Lori Lightfoot Makes Her Case to Chicago
Four years ago, Lightfoot entering the mayor’s office with no political experience. Now she is an outsider in a different way.Photograph by Jamie Kelter Davis / NYT / ReduxLori Lightfoot, the mayor of Chicago, was down in the polls and scrapping for votes. Three weeks before the election, with eight opponents aiming to deny her
Lori Lightfoot, the mayor of Chicago, was down in the polls and scrapping for votes. Three weeks before the election, with eight opponents aiming to deny her a second term, she stepped out of a black S.U.V. on North Leavitt Street, her security detail in the lead. There to greet her were two men beating Yoruba dùndún drums and smiling broadly. They led her in an ebullient procession up a narrow set of stairs to a party space in a converted red-brick factory, where nearly a hundred people cheered.
Lightfoot approached a microphone and spoke without notes, recounting her administration’s investments in the long-neglected heart of Black Chicago, stretching south and west from downtown. She is widely blamed for the city’s high crime and low morale, and is frequently assailed for what critics call her imperious tendencies. But she said that she would “never apologize for bringing wealth and opportunity to Black and brown families that had been locked out for far too long.” Without her, she warned, those communities would “slide back into thirty more years of not having a seat at the table.”
In debates, Lightfoot’s pugnacity can come off as disdain, but this was a supportive crowd, and her voice was friendly. She described Chicago as a “welcoming city” at a time when “we are losing our ability to see the humanity in everyone.” She recalled her late father, Elijah, who worked three low-paying jobs to keep the family afloat in Massillon, Ohio, even after he lost his hearing to an illness. “My father has been in my head a lot this week,” she began. But her words caught in her throat, and she paused to collect herself. She continued in a quavering voice: “He’s telling me, ‘Lori Baby, keep your head up, keep your chin up. Finish the work that you started.’ ”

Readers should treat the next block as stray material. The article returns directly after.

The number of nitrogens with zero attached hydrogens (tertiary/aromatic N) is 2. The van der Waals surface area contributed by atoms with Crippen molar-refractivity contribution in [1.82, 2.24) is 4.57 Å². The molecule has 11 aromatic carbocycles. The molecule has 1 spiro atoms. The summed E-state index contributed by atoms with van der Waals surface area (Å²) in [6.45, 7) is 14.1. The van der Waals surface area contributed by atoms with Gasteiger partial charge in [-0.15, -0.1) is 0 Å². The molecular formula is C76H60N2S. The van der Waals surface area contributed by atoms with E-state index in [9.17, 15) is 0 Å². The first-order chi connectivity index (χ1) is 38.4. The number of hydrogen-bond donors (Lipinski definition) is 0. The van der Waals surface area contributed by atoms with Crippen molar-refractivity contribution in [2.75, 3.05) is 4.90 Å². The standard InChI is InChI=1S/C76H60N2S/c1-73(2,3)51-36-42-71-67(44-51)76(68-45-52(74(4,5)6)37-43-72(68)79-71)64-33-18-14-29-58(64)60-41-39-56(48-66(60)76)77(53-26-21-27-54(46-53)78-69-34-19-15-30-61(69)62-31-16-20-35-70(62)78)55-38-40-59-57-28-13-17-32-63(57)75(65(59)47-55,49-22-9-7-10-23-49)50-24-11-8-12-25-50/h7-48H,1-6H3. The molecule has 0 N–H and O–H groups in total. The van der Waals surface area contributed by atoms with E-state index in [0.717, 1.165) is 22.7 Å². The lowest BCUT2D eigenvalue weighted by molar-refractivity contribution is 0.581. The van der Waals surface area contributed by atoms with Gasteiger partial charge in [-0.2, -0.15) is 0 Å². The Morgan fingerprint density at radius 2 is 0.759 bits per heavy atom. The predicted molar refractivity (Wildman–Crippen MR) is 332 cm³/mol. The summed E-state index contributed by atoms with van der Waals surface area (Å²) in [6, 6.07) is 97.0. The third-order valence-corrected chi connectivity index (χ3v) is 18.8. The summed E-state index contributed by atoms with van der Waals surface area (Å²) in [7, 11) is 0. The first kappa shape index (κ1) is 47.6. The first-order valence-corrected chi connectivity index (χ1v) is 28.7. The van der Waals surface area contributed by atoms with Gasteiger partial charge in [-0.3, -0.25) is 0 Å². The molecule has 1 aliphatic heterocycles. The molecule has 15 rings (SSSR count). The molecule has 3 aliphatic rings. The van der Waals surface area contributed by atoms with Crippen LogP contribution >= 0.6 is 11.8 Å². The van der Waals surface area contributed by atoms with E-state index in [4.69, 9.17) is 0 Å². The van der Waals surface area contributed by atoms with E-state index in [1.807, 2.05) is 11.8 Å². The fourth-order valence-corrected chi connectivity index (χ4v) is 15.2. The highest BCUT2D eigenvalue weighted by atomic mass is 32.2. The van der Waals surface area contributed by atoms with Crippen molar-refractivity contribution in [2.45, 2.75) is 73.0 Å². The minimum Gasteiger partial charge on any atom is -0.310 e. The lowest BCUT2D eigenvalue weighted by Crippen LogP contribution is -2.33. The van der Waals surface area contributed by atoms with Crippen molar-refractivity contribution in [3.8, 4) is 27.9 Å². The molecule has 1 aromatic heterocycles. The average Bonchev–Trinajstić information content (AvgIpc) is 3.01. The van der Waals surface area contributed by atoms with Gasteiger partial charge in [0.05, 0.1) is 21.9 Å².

Chicagoans may not give Lightfoot that chance. Four years ago, running as an outsider with no political experience, she edged her way into a runoff and then won seventy-three per cent of the vote, becoming the first Black woman to lead the city. This time, shunned by many of her former supporters, many of whom are now backing other candidates, she is an outsider in a different way. A recent Harris Poll found that only thirty-six per cent of likely voters believe that Lightfoot deserves to be reëlected. Will Johnson, the C.E.O. of the company that conducted the poll, told me that voters want “strength and pragmatism. There’s a huge group that wants that vibe. I don’t think she’s getting as much credit for those characteristics as she did when she ran before.” Early in the pandemic, Lightfoot posted charming video sketches urging people to stay home and wash their hands, but now she seems to be defined by her sharp elbows. “I feel like I’ve been reduced to this two-dimensional character,” she told me.